Could effective collaboration during challenging times help schools develop new ways of working?
The challenge in improving any system is often in having the ability to disrupt existing thinking so that honest enquiry can take place. That challenge has been taken care of for us; never in living memory has the education sector as a whole faced this level of disruption.
We’re recording discussions between Schools Partnership Programme (SPP) associates and education leaders to explore effective collaboration and how current experiences could help us to develop new habits of mind and new ways of working. New ways that mean when we start to reimagine our schools we don’t just manage the ‘new normal’ but we ‘flourish in it, and so do our staff and young people’.
We will continue to talk to schools over the coming months, capturing the story as it evolves.
The leaders we have the privilege of working with know that peer review makes a reality of collective moral purpose. They model this through being willing to hold themselves, and each other, to account for improvement, by being ready to make their best practice available to each other and through their willingness to tackle issues of collective importance that will ensure that the greatest number of children and young people benefit. Schools who embed the collaborative framework of SPP are investing in the ‘how’, as well as the ‘why’ of partnership, and the evidence suggests they are right to do so.
Effective collaboration is not an easy business. Often, the strength of a partnership is only tested when the going gets tough, as it certainly has for children, schools, families and indeed everyone over recent months.
Studying school-to-school partnerships, researchers Armstrong and Ainscow (2018) put this simply:
"It is relatively easy to maintain cooperation until the moments when hard decisions have to be made, most particularly regarding the setting of priorities and the allocation of resources. That is when the quality – and maturity – of a partnership is tested."
Times like these are where focused and rigorous peer review is able to pay a real partnership dividend. SPP and its embedded approach aims to create the right conditions for groups of schools to set an action plan in motion and support arrangements. The tricky issues of priorities and resource allocation are brought into the open in a transparent process.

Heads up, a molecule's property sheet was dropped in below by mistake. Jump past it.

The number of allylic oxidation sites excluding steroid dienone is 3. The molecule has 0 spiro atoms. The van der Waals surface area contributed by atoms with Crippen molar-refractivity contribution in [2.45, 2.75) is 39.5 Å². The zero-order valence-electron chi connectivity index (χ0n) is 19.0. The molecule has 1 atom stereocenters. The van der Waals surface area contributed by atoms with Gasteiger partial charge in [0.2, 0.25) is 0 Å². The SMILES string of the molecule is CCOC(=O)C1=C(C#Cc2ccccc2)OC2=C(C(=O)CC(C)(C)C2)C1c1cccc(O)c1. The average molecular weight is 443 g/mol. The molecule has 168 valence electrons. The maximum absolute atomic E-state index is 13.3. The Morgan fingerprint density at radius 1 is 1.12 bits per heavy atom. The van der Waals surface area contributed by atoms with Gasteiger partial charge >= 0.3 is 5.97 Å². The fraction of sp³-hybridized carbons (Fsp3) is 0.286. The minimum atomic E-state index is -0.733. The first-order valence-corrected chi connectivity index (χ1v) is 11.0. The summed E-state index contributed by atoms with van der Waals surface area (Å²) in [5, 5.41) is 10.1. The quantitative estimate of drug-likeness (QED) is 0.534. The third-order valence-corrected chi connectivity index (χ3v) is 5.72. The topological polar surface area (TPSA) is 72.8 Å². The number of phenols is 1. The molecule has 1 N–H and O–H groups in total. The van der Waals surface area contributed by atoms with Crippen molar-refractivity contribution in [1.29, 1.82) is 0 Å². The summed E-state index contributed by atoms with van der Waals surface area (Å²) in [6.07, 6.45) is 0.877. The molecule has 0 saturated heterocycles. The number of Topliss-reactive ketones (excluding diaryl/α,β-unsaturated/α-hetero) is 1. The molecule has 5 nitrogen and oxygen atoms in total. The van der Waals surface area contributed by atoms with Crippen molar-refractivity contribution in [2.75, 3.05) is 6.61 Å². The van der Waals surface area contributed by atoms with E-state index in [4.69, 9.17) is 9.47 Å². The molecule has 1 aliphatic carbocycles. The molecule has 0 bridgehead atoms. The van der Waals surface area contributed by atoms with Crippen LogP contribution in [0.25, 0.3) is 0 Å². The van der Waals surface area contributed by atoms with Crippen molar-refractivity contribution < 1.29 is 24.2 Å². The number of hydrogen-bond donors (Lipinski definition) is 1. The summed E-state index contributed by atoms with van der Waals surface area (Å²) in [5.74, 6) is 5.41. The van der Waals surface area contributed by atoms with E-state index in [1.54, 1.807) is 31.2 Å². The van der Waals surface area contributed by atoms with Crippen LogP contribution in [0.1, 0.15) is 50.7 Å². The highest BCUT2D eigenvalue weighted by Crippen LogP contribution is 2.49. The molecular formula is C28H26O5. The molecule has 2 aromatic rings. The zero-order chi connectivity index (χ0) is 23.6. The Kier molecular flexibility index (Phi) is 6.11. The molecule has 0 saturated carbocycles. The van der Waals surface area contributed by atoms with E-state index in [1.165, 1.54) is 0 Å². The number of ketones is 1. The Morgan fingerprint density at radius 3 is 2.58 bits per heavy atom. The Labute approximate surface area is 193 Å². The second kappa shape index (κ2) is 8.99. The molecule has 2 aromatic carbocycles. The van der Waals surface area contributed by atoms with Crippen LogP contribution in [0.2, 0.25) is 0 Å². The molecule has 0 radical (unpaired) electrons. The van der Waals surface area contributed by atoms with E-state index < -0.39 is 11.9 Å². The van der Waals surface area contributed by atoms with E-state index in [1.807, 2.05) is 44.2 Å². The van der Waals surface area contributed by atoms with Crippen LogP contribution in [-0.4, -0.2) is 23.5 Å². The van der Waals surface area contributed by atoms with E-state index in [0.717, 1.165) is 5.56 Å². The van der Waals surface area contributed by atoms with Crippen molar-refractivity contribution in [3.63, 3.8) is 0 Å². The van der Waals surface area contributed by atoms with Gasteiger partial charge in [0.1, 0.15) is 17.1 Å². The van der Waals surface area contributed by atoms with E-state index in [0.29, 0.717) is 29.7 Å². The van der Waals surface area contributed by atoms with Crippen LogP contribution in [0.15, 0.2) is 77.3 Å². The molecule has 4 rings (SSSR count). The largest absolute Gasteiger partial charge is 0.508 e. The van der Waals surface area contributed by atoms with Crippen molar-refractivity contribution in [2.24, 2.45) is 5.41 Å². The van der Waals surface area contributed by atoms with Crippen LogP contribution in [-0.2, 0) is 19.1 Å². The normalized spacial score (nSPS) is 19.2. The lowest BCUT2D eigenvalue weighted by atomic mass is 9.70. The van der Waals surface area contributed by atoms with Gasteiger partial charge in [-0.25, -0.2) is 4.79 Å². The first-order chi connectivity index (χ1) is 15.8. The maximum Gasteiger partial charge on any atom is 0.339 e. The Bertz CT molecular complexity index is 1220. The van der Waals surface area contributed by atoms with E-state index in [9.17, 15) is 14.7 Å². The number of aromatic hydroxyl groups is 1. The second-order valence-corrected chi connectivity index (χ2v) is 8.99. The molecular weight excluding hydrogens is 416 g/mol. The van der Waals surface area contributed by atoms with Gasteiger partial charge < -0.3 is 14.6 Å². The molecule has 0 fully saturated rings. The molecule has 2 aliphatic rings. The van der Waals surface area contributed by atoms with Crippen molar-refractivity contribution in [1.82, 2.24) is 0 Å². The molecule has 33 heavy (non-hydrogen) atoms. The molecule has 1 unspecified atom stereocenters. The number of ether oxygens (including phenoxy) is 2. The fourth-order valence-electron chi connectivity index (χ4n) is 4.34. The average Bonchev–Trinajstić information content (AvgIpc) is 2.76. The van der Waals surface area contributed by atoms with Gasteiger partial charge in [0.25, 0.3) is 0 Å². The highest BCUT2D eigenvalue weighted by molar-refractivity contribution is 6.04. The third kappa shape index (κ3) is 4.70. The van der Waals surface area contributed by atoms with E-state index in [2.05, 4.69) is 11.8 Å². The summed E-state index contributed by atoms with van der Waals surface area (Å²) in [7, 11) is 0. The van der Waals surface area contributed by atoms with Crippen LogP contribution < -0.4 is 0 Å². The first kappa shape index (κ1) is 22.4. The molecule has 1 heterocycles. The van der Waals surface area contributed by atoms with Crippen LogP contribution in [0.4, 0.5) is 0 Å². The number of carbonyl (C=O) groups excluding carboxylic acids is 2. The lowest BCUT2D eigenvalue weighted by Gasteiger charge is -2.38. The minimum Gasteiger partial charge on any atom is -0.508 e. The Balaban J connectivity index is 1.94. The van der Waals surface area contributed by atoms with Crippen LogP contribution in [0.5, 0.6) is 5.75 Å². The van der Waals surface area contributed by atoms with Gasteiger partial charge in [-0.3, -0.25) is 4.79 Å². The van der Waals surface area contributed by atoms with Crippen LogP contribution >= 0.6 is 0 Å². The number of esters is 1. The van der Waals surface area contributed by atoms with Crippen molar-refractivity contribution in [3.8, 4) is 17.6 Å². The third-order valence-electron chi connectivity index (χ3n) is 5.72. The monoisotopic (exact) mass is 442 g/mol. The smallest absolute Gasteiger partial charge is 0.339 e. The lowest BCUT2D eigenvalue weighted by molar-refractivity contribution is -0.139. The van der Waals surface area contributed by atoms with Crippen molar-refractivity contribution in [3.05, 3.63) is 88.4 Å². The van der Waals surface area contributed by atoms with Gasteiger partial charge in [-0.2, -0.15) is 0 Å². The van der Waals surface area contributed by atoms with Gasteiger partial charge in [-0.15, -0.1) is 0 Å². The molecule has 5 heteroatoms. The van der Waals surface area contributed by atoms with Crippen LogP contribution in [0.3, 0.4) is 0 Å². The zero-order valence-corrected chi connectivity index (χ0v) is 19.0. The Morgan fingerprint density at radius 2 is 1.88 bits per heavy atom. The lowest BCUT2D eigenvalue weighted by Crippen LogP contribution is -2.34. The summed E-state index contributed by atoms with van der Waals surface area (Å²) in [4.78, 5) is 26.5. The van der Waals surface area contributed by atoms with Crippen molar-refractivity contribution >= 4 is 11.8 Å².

The ethos and framework of SPP has been developed to help schools share collective expertise and creativity, enabling them to recognise their own strengths and come up with solutions to challenges, ultimately benefitting larger numbers of children and young people.
Listen to our first recorded conversation with an SPP school leader below, with more to follow in the coming weeks, and sign-up to a free webinar discussion on our SPP development work, which aims to support schools through recovery.
"Relationships definitely strengthened as a result."
SPP Associate Pam Butterfield interviews Pip Utting, Head Teacher at Burlington Junior School, New Malden.
Pip discusses how the collaborative approaches and the trust her partnership have developed through the Schools Partnership Programme have helped them to work through challenges together, and made them more comfortable with being open and discussing situations in their own schools with each other.
Listen to discussion
WEBINAR: A collaborative approach to recovery
Recorded Thursday 9th July
We believe in the power of collaboration. That's why we’re developing training and guidance for school partnerships to enable peer review and collaborative approaches to continue to be sustainable and impactful in an age of social distancing - and support Covid-19 recovery.
How a Sunderland partnership is using school-to-school collaboration to face challenges together
Vanessa Huws Jones from our Schools Partnership Programme (SPP) Associate Team speaks with Natalie Fountain, Executive Head across four Sunderland schools within the Wise Academy Trust.
Listen to discussion
 Research suggests that the effectiveness of school collaborations is mixed. Some have been shown to make a difference to student outcomes; many have not. (See, for example: Ainscow, 2015; Chapman and Hadfield, 2010; Fielding et al., 2005; Muijs et al., 2011; Greany, 2017; Sammons, et al., 2007; Woods et al., 2006).